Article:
Imagine that you have an informational interview with a senior professional who works at a company where you want to work. You have done some preparation for the meeting, so how do you make sure you have a productive interview?
Check out our guide on getting started with informational interviewing.
The most important preparation you can make is doing your research. Try to learn about the person you are meeting with, the company or organization they work for, and other background information. Once you know this information, you can ask specific questions that will help you understand how to learn from their experience.
The New York Times also shares this advice:
- The other person is doing you a favor, so it should be about what’s convenient for the interviewer, not you. Follow his or her lead as to whether meeting will be in person or by phone.
- These meetings are not about asking for job leads; the point is to learn something.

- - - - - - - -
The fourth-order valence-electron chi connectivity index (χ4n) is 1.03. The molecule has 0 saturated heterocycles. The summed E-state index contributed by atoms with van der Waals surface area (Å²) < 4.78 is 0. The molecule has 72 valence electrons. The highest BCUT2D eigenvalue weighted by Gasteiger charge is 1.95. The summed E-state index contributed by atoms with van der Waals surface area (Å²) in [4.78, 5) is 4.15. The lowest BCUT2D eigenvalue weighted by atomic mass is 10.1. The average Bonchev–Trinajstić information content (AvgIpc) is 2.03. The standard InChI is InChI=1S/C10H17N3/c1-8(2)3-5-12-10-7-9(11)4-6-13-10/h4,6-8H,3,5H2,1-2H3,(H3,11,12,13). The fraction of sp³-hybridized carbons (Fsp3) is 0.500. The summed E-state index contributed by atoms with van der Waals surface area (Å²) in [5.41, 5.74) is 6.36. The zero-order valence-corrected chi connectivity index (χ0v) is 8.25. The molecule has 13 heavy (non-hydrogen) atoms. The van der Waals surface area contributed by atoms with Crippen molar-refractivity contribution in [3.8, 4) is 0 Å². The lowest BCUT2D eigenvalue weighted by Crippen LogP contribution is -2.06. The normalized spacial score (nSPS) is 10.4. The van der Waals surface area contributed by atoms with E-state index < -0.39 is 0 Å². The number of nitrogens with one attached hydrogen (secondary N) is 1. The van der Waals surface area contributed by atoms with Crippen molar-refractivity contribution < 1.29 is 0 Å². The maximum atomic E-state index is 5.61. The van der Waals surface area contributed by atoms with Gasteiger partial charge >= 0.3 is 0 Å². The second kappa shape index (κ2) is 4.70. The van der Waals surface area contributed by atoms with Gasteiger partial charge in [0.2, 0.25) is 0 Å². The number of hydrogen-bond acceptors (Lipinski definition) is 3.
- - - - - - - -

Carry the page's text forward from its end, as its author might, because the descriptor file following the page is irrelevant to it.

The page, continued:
- Think about informational interviews as a way to build a relationship and expand your network, not as a way to get a job.
- Wait for the right time. So often we get a number and feel as if we should call immediately. But if you’re not ready, you may bungle a meeting. What are some signs that you should wait to reach out?
- If you’re overextended and it’s hard to find time on your calendar.
- If you haven’t done enough research about the industry or the company where the person works.
- Don’t overstay your welcome. It’s always better to signal that the meeting is ending and let the other person say he or she is open to continuing the discussion.
Most importantly, remember that an informational interview is an opportunity to learn and grow your professional network. And make sure to thank the person you meet for their time. The person with whom you meet may turn into a mentor or become a future colleague. You will want to know that you are on friendly terms for your future career.
Even if you learn that you do not want to follow the career path of the person you met, you have learned something valuable. Make sure to recognize your contact for providing useful information for your career.